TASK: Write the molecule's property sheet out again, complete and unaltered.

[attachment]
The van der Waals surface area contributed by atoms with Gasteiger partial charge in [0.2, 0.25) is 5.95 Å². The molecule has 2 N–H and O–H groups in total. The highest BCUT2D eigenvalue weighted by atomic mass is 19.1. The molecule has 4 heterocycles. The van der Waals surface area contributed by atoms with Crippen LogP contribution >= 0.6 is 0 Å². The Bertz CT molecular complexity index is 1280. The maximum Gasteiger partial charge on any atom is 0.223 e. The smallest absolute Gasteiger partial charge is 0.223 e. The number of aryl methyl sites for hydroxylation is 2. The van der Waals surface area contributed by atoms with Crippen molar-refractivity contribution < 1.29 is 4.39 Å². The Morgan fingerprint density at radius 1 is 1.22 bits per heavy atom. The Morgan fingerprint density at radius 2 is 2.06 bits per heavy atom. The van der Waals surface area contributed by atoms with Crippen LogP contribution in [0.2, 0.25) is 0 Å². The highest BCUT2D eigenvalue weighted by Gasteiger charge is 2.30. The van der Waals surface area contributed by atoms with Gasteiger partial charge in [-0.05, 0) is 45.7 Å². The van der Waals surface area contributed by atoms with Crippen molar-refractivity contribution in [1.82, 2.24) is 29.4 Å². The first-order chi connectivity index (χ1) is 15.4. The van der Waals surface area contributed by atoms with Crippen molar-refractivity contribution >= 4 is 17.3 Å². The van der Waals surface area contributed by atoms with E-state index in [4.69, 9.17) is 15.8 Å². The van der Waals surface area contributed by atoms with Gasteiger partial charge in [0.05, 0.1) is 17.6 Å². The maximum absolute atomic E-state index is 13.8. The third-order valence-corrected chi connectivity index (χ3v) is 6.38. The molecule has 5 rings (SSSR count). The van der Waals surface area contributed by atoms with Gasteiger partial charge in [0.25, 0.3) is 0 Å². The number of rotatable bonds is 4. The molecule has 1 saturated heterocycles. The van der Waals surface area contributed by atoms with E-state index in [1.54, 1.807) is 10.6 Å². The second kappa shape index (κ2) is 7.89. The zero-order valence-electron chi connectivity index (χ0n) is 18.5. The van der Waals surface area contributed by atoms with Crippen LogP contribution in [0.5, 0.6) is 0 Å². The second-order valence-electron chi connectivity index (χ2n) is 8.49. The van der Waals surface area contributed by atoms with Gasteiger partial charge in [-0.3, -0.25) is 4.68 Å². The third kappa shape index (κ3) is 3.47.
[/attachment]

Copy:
The van der Waals surface area contributed by atoms with Gasteiger partial charge in [0.2, 0.25) is 5.95 Å². The molecule has 2 N–H and O–H groups in total. The highest BCUT2D eigenvalue weighted by atomic mass is 19.1. The molecule has 4 heterocycles. The van der Waals surface area contributed by atoms with Crippen LogP contribution >= 0.6 is 0 Å². The Bertz CT molecular complexity index is 1280. The maximum Gasteiger partial charge on any atom is 0.223 e. The smallest absolute Gasteiger partial charge is 0.223 e. The number of aryl methyl sites for hydroxylation is 2. The van der Waals surface area contributed by atoms with Crippen molar-refractivity contribution < 1.29 is 4.39 Å². The Morgan fingerprint density at radius 1 is 1.22 bits per heavy atom. The Morgan fingerprint density at radius 2 is 2.06 bits per heavy atom. The van der Waals surface area contributed by atoms with Crippen LogP contribution in [0.2, 0.25) is 0 Å². The highest BCUT2D eigenvalue weighted by Gasteiger charge is 2.30. The van der Waals surface area contributed by atoms with Gasteiger partial charge in [-0.05, 0) is 45.7 Å². The van der Waals surface area contributed by atoms with Crippen molar-refractivity contribution in [1.82, 2.24) is 29.4 Å². The first-order chi connectivity index (χ1) is 15.4. The van der Waals surface area contributed by atoms with Crippen molar-refractivity contribution >= 4 is 17.3 Å². The van der Waals surface area contributed by atoms with E-state index in [4.69, 9.17) is 15.8 Å². The van der Waals surface area contributed by atoms with Gasteiger partial charge in [0.05, 0.1) is 17.6 Å². The maximum absolute atomic E-state index is 13.8. The third-order valence-corrected chi connectivity index (χ3v) is 6.38. The molecule has 5 rings (SSSR count). The van der Waals surface area contributed by atoms with Gasteiger partial charge in [0.25, 0.3) is 0 Å². The number of rotatable bonds is 4. The molecule has 1 saturated heterocycles. The van der Waals surface area contributed by atoms with E-state index in [1.54, 1.807) is 10.6 Å². The second kappa shape index (κ2) is 7.89. The zero-order valence-electron chi connectivity index (χ0n) is 18.5. The van der Waals surface area contributed by atoms with Crippen LogP contribution in [0.5, 0.6) is 0 Å². The second-order valence-electron chi connectivity index (χ2n) is 8.49. The van der Waals surface area contributed by atoms with Gasteiger partial charge in [-0.3, -0.25) is 4.68 Å². The third kappa shape index (κ3) is 3.47.